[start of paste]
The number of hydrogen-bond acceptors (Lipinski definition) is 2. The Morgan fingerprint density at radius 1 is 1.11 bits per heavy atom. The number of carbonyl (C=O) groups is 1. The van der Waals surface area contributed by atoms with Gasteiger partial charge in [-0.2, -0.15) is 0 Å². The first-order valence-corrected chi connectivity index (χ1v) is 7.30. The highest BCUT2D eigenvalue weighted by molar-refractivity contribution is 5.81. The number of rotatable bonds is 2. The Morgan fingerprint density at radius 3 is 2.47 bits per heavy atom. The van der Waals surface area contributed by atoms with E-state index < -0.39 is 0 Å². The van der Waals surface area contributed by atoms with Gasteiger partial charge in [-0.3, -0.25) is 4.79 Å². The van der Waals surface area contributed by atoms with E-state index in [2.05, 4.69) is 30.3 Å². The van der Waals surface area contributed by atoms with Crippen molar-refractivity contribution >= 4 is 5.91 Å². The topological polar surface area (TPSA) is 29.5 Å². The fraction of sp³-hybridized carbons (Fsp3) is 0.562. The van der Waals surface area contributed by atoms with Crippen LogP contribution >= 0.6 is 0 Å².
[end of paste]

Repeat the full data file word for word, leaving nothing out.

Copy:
The number of hydrogen-bond acceptors (Lipinski definition) is 2. The Morgan fingerprint density at radius 1 is 1.11 bits per heavy atom. The number of carbonyl (C=O) groups is 1. The van der Waals surface area contributed by atoms with Gasteiger partial charge in [-0.2, -0.15) is 0 Å². The first-order valence-corrected chi connectivity index (χ1v) is 7.30. The highest BCUT2D eigenvalue weighted by molar-refractivity contribution is 5.81. The number of rotatable bonds is 2. The Morgan fingerprint density at radius 3 is 2.47 bits per heavy atom. The van der Waals surface area contributed by atoms with E-state index < -0.39 is 0 Å². The van der Waals surface area contributed by atoms with Gasteiger partial charge in [-0.3, -0.25) is 4.79 Å². The van der Waals surface area contributed by atoms with E-state index in [2.05, 4.69) is 30.3 Å². The van der Waals surface area contributed by atoms with Crippen molar-refractivity contribution >= 4 is 5.91 Å². The topological polar surface area (TPSA) is 29.5 Å². The fraction of sp³-hybridized carbons (Fsp3) is 0.562. The van der Waals surface area contributed by atoms with Crippen LogP contribution >= 0.6 is 0 Å².